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Asus ROG STRIX RX Vega64 O8G Gaming Preview

You’ve seen the Vega news and you’ve read the Vega review, so now it’s time for a preview of the Asus ROG Strix RX Vega64 O8G Gaming, which is the first AIB (Add-In-Board) partner Vega64 that has broken free from the R&D Laboratory.

KitGuru was invited to the office of Asus UK where we met three members of staff from Asus Taiwan who were hand carrying their new Asus ROG Strix RX Vega64 O8G Gaming graphics cards around Europe on a lightning media tour.

Naturally, we wanted to see how well ROG Strix RX Vega64 performed, so we were disappointed when we were told that clock speeds had not been finalised. Indeed, AMD was still releasing data to their AIB partners. Shortly before we arrived at the Asus office, they had been busy updating the BIOS of the ROG Strix RX Vega64 and claimed a performance increase of ten percent. From a BIOS update.

It was perfectly clear that even at this late date the ROG Strix RX Vega64 was still being developed so we changed our focus to the cooler, which is the weakest part of the reference design. David Yang, Associate Director in the Gaming & Peripheral Dept. at Asus told us the development of ROG Strix RX Vega64 consisted in large part of taking a 300W cooling package off the shelf which in turn necessitated the use of a two-and-a-half slot design that looks very similar to a GTX 1080Ti. Incidentally, the PCB and all its components are assembled entirely by robots in a move that reduces the RMA rate by 30 percent.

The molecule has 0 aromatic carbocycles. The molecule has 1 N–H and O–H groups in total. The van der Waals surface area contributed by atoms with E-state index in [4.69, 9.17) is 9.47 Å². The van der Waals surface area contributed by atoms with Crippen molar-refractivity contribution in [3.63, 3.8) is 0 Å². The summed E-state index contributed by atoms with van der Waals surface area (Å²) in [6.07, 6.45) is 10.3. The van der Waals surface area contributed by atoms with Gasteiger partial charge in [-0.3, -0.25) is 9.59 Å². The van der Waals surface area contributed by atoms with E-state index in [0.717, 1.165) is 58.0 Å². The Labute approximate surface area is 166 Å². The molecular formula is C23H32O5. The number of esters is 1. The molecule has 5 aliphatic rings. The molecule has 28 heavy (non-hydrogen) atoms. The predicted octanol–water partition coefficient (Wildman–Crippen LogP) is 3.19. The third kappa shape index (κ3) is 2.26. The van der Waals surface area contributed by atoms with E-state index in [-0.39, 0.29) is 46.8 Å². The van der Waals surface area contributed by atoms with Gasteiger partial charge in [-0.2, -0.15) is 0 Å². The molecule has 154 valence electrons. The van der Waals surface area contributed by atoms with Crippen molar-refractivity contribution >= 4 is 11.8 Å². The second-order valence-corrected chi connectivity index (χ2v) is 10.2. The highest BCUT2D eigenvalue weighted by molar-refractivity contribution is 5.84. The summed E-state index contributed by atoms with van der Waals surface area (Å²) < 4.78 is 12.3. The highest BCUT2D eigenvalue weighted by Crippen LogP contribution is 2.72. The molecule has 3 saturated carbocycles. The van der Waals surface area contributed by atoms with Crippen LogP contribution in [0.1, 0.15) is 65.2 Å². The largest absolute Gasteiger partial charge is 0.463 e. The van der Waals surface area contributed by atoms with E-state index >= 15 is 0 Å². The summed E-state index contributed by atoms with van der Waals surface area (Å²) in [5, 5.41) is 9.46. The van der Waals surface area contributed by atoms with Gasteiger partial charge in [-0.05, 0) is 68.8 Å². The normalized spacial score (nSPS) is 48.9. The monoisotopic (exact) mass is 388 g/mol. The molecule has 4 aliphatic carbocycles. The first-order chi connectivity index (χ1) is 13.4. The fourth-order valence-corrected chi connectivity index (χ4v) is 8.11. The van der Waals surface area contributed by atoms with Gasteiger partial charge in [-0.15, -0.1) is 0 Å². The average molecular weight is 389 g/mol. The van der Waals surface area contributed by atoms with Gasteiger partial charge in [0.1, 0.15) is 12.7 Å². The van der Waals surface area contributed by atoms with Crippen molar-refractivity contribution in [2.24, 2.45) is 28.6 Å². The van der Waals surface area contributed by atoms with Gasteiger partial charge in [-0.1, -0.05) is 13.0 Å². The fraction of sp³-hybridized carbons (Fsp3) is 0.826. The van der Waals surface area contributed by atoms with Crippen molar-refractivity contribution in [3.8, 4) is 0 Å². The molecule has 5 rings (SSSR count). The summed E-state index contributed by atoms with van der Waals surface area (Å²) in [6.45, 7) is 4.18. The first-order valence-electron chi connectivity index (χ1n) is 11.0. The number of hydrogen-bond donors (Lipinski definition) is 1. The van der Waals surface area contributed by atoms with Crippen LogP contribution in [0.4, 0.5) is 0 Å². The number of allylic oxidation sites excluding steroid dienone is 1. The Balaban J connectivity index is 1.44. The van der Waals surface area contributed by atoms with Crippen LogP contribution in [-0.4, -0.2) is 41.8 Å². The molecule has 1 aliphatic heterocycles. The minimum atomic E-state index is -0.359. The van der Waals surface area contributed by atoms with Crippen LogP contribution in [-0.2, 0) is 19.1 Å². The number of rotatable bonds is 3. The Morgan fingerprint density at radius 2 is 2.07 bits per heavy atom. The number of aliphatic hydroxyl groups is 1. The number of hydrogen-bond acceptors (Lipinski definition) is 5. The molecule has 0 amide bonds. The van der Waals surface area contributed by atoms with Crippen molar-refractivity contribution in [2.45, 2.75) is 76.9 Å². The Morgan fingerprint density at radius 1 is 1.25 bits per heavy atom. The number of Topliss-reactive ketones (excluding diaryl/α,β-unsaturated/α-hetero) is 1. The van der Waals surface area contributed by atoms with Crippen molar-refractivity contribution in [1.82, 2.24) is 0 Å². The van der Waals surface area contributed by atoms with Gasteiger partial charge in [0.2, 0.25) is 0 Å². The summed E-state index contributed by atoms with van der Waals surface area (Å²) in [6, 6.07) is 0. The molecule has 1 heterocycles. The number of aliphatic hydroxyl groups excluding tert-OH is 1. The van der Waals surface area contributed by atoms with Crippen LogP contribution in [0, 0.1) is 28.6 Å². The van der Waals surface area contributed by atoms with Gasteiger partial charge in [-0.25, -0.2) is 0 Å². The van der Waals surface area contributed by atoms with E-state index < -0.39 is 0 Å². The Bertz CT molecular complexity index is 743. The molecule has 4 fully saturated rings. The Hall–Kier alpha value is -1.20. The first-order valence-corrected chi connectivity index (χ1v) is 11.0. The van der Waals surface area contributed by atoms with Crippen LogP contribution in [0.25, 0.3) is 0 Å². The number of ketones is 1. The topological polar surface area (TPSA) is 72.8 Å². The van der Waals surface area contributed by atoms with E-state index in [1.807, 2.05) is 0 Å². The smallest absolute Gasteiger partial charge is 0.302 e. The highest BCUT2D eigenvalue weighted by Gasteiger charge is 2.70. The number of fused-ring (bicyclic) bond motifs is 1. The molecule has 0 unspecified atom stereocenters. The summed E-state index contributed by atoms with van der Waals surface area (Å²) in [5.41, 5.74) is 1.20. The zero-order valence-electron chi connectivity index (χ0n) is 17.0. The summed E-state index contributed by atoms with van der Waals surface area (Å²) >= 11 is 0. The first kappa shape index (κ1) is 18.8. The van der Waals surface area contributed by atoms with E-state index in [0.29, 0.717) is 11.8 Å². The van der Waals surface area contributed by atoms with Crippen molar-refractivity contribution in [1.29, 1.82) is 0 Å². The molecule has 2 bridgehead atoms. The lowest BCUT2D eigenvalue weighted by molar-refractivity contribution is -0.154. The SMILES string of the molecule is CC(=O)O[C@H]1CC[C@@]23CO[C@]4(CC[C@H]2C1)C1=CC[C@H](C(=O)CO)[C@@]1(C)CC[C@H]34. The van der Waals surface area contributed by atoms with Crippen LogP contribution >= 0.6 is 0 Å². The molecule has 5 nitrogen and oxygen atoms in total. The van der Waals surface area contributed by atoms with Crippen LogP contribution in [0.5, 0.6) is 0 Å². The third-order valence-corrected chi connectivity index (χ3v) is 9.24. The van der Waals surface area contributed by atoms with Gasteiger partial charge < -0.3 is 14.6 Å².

Humans only get involved when it is time to install the cooler, and that is a tricky affair on a graphics card that uses HBM2 as the cooler needs to work perfectly on both the GPU and memory. Asus calls the surface finish on the cooler MaxContact and says the copper heat spreader is machined to double the contact area that meets the GPU. Asus also told us they use thermal compound that is more viscous than you might expect, to prevent it from being pumped out over a period of time.

Other features of the ROG Strix RX Vega64 include Aura Sync lighting, a substantial backplate, triple cooling fans and Asus FanConnect II. The main claim that Asus makes about ROG Strix RX Vega64 is that the working temperature is 78°C, compared to the reference design which runs at 85°C. That’s a useful advantage however Asus also claims the noise levels are 29dB compared to 43dB for the stock graphics card, which looks like a double whammy for the reference design.

We will be addressing all those points when we get a finalised card in for review but right now we are happy to say the ROG Strix RX Vega64 looks impressive and is amazingly quiet when working under heavy load. In addition, we would love to see Asus squeeze more performance from Vega64.

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KitGuru says: We have to hope the Asus ROG Strix RX Vega64 can fix AMD’s dual problems of noise and heat. The chunky two-and-a-half slot GPU cooler looks like a wise move and aesthetically the new Asus card looks exactly as good as you would expect.

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